As we were driving this afternoon for a stayvacation we heard a heated discussion on whether Congress should require the minimum wage to be raised to $11 an hour. My heart breaks for those who have limited job skills and don’t have the means for training, more education or an opportunity to intern for a company to acquire experience. The reality is that those who have typically can’t relate back to those who are living hand to mouth and view them in a rather disdainful way at times. It is easy even for me to think that the person on the street without a job, residence, food or clothing is a total low life that could do something to see his situation improve. Yet, it takes time to learn from listening to someone what got them into their present circumstances and what would be required to see them rise above their surroundings.

I got into a social justice discussion with my one friend at church with the point that I do have a moral and spiritual responsibility to do something to help those that are struggling and just not point the finger and do blame casting. I know that after being around and helping the homeless over the last 35 years that their plight is still pretty much the same. It seems like the poor get poorer and the rich get richer. We pondered whether those with much should feel guilty and persuaded to do something with their resources?

I know that it is easy at times to resent those who have more and aren’t as quick to share, yet, I’m not much different when it comes to how I choose to live in an age of instant gratification. I also know that the raising of the minimum wage isn’t going to change economic plight of those in lower income bracket unless they choose to do something different that requires more training, education or risk taking. I know that those that already have much will end up having more just because of circumstances, which they may have little to do with or may have created.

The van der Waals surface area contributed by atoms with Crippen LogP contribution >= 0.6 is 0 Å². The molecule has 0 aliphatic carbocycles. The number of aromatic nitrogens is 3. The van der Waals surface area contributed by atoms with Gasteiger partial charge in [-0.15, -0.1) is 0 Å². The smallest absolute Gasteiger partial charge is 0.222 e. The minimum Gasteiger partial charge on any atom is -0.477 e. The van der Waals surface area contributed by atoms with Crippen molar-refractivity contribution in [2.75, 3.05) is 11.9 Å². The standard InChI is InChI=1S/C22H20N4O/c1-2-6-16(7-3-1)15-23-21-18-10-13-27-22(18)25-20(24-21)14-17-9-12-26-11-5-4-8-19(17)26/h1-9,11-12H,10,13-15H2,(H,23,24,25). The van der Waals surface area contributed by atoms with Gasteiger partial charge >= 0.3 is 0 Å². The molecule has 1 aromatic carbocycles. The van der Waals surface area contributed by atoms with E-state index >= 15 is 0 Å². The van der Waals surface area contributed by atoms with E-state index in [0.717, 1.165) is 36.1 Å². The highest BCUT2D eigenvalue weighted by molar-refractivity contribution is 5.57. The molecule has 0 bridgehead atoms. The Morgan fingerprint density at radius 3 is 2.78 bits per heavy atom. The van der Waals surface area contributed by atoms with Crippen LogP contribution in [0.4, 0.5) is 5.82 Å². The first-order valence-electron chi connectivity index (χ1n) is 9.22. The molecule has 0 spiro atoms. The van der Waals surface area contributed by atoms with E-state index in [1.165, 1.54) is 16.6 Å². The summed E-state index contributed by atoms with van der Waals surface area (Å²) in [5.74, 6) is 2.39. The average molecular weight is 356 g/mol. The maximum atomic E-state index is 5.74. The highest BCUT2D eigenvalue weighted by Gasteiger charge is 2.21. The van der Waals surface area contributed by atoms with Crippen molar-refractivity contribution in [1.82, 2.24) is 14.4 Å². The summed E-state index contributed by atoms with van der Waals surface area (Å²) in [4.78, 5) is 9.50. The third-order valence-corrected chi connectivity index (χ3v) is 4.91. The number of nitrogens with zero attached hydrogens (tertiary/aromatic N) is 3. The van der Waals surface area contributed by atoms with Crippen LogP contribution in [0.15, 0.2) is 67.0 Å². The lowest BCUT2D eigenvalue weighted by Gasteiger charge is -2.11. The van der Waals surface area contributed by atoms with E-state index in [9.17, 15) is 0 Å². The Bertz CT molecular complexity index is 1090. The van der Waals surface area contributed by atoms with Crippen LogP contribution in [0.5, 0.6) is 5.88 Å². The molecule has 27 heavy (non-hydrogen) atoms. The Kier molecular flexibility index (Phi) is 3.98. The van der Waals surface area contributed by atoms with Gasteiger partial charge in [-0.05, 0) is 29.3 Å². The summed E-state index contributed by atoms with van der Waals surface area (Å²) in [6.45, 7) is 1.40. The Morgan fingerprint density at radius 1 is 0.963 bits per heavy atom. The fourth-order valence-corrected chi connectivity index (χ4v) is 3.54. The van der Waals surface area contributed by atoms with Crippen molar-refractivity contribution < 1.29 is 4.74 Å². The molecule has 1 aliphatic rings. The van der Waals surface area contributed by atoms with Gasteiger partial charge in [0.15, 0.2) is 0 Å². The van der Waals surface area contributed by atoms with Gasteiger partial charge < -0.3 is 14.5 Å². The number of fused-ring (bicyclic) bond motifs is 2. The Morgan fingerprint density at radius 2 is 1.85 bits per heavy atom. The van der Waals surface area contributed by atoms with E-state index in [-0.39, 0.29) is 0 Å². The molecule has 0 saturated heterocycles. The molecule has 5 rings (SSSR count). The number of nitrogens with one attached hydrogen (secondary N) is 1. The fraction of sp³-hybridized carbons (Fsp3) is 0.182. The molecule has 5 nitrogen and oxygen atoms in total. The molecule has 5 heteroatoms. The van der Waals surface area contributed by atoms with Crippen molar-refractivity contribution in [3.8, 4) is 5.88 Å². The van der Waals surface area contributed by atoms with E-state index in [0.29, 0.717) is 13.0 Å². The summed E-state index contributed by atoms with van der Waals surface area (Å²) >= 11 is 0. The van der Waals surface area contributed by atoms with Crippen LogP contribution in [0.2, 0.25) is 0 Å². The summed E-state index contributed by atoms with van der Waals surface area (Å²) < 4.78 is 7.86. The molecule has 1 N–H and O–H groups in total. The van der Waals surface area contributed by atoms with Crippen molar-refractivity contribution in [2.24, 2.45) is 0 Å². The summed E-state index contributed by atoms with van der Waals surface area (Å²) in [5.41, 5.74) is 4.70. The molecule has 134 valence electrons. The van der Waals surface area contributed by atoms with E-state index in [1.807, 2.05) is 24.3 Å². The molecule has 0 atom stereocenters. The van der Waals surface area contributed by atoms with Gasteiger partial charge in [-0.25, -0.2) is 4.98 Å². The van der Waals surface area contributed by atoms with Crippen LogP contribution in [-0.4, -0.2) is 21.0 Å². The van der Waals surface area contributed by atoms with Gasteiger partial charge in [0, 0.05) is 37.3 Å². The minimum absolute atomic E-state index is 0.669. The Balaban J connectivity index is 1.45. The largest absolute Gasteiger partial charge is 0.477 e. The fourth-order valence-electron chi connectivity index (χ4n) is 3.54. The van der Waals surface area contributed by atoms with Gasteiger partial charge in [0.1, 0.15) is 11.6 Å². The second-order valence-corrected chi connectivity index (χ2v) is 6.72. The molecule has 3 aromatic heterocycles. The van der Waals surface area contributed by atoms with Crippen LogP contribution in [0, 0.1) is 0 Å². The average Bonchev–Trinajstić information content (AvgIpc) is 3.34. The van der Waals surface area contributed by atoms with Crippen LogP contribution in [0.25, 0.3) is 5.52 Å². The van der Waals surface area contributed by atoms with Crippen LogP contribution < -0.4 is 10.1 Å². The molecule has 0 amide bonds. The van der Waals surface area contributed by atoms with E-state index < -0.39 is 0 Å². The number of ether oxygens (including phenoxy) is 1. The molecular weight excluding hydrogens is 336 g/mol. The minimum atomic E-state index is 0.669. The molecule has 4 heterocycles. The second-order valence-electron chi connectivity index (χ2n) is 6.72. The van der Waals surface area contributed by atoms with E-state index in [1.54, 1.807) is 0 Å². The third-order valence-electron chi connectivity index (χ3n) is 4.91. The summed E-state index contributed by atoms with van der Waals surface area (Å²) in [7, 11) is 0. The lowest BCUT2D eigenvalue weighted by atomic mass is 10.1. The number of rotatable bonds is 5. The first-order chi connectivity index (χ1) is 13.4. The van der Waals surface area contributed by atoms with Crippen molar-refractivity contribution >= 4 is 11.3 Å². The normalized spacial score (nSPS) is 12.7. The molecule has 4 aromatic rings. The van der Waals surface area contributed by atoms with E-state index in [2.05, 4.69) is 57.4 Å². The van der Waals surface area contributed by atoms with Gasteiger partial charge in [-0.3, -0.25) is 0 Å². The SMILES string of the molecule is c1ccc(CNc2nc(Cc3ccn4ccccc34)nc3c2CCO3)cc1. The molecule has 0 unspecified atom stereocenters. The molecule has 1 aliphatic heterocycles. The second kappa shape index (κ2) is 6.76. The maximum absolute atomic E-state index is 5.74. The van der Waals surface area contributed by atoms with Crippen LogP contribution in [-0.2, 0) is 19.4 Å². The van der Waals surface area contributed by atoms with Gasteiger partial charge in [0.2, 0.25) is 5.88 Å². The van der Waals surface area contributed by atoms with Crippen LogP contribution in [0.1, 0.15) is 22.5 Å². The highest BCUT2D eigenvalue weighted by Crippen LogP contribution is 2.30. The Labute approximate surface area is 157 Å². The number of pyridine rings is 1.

Tuesday, April 23, 2013

R & R Time!

Yesterday we did something outside the box – we took a break from the action! We slept in a little till 6:30ish instead of rising at 5am. We took our dogs for a quick walk and then got our Starbucks coffee after I gave the manager a picture of his birthday party. I gassed up the little van and checked the oil and Anne chopped up some apples and got some oranges ready.  We took some of the seats out of the van so the dogs could enjoy spreading out while we drive for a couple hours. The weather was picture perfect.

We invited our daughter to join us for our little trek to the North Country for the day. We detoured via the donut shop to indulge a little with some old fashion goodies. We enjoyed our sugar fix as we drove up the newly redesigned freeway to Payson and then onto the other Rim, not the Grand Canyon. The dogs were a little restless as we drove the 2 hours but eventually settled into a look out the window mindset to see the incredible sights as we drove from real desert to see real green.

We took a pit stop and got something cold to drink and fries for the last part of our drive to our trailhead destination on the Highline Trail. I was a total vegetable and made my Anne drive who talked nonstop to our Heather. We eventually found our turn off and made it to a small parking lot with only one other car parked. We slowly got all of our ‘stuff’ together and got out of the van and decided to keep the dogs on their leashes for the start up of the hike, recognizing that there was a sign that said dogs must be on leashes.

It was great being in Pine Trees with lots of interesting vegetation along the trail. We were hiking on a great path that was adjacent to a mountain trail that was a few miles above it on switch back trails. Our dogs so much enjoyed all of the unusual smells and sights. I love being out in the open with no distractions from the city. The sky was an awesome blue color without any clouds at all. What was a total surprise was seeing some evidence of snow run off on the trail. Our dogs loved being able to drink from fresh water.

We eventually made it to our usual spot for having a snack or eating lunch. There is an area that has many different rock formations that make great little pools for the dogs to enjoy and some trees that have fallen over in the last few years. So we find some great shade for our break and chance to munch on some apples and watch the dogs roam around. It was a treat not to have anyone on the trail at all.